Table of Contents
1 Definition and Development
List of references
This work answers the question What are the strengths and weaknesses of the systems approach as used by contingency writers in analysing organisations? To provide a sound insight into the strengths and weaknesses, the notion of contingency theory needs to be de- fined and its development understood. So, the first chapter displays the most significant ideas and characteristics of contingency theory and briefly follows the developmental steps of how contingency theory found its way into management on the basis of some of its most influential writings. The second and the third chapter take the contrary positions for strengths or for weaknesses of the contingency approach.
Nevertheless, this paper does not provide a complete or conclusive view of contin- gency theory, the selection of the writings and the deliberate focus on uncertainty and envi- ronment as contingency factors with just a short reference to other factors like strategy, tech- nology and size is intended. The interpretation of strengths and weaknesses can, if not derived from the literature, be considered as biased by my personal subjective view and is, therefore, a limitation of this work. The essay, finally, concludes with a brief appreciation and evaluation of contingency theory.
1 Definition and Development1
"What kind of organization does it take to deal with various economic and market con- ditions?" (1986, p. 1) is the ‘fundamental question’ that Lawrence and Lorsch raised in their book Organization and Environment, first published in 1967. In doing so they acknowledged that different industrial environments require different organizational structures, which is why they are credited "with having invented the term of contingency theory" (Donaldson, 1995, p. xii). Burrell and Morgan describe the basic assumption of the contigency theory that the effective operation of an enterprise is dependent upon there being an appropri- ate match between its internal organisation and the nature of the demands placed upon it by its tasks, its environment and the needs of its members (2001, p. 164).
This reflects the theory-building findings of Lawrence and Lorsch (1967; 1986) and others (i.e. Burns & Stalker, 1968; Woodward, 1958), who through the adoption of quantitative comparative research discovered that, in fact, organisations with differing formal structures and characteristics exist. Contingency research is based on an open systems framework and takes, therefore, a contradicting position towards the precedent predominant classical man- agement thought.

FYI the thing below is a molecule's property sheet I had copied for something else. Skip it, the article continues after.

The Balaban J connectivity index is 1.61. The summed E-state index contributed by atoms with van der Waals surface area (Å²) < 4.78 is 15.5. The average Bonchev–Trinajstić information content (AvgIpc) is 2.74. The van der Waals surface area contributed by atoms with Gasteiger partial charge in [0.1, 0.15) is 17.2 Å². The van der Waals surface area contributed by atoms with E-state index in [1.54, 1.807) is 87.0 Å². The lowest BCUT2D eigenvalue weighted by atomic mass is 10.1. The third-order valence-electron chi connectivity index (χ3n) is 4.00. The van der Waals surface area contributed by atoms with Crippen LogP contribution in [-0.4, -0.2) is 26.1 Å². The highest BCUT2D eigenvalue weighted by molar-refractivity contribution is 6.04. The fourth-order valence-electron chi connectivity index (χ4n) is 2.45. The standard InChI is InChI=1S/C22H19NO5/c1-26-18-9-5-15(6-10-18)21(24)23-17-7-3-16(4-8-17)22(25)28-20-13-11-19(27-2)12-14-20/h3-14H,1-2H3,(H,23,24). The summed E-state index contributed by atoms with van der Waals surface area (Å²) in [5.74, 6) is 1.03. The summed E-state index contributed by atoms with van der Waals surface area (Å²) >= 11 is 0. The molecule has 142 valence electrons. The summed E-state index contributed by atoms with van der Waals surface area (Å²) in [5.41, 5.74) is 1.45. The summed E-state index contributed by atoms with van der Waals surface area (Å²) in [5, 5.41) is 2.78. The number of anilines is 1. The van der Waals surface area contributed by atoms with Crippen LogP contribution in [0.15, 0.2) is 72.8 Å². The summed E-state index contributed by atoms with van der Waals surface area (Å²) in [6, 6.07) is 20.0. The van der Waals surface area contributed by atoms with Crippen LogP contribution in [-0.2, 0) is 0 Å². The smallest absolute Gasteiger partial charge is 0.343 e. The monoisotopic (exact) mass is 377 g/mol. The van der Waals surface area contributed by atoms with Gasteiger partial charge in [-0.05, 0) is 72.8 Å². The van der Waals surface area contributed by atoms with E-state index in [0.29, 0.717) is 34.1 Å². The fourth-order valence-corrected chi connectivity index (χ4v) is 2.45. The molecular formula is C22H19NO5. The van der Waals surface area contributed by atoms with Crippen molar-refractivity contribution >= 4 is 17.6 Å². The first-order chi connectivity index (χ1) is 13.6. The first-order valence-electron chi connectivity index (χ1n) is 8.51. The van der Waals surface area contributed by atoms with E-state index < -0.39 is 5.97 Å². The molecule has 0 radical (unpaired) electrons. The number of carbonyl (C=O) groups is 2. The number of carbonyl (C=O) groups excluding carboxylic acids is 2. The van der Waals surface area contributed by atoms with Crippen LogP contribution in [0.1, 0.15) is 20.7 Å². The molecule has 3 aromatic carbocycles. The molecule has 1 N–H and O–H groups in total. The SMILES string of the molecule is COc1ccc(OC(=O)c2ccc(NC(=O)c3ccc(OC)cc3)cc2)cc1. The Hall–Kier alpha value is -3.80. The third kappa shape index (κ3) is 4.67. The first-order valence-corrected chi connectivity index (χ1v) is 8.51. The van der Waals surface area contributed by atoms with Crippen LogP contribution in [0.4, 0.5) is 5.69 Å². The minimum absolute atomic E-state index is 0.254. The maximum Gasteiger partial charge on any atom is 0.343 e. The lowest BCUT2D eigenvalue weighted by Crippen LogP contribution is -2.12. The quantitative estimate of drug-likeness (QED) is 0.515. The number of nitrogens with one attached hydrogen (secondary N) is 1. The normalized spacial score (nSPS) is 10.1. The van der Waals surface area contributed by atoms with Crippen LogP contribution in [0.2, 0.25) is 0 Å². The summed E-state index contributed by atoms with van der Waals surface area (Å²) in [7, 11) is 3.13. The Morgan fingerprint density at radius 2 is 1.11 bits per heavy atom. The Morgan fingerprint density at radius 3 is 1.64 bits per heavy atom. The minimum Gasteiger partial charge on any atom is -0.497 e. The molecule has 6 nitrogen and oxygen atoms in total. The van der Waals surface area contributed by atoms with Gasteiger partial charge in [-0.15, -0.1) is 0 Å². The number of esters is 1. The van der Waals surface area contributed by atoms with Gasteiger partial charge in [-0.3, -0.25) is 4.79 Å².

The classical management school held "that there was a single organizational structure that was highly effective in organizations of all kinds" (Donaldson, 1996, p. 58), a closed sys- tem concept which is "focused on the one best way to organize in all situations" (Lawrence & Lorsch, 1986, p. 3). This view of the organisation is furthermore described as bureaucratic system with a high degree of decision making and emphasises on the hierarchy as well as ex- act job definitions.
From the 1930s onwards another management approach developed, the human relations school, characterized by the focus on the individual employee and his psychological and social needs. The notion of motivation and participative decision-making are connected to this management thought. Contingency theory, however, provides the foundation to combine both the idea of human resource and the classical thought, it considers management decision contingent on the demands of the employees and adapts classical management to a more flexible and uncertain environment (Donaldson, 1996).
The main contingency concepts are task uncertainty, which is regarded as “the core contingency concept”, innovation and size (Donaldson, 1996, p. 58). The effect of task uncer- tainty is that the higher the extent of uncertainty the less formal, centralized and specialised the structure of an organisation can be. This stems from expertise at lower hierarchy stages that need to be utilised, hence job contents cannot be exactly defined and limited. Only "low uncertainty tasks are most effectively performed by centralized hierarchy since this is simple, quick and allows close coordination cheaply" (Donaldson, 1996, p. 58). Although the degree of necessary innovation or the need for technological change can be regarded as factors which have the same effects that uncertainty, the increase of size is, however, a structure- determining circumstance leading into the opposite direction, to a bureaucratic organizational structure (Donaldson, 1996).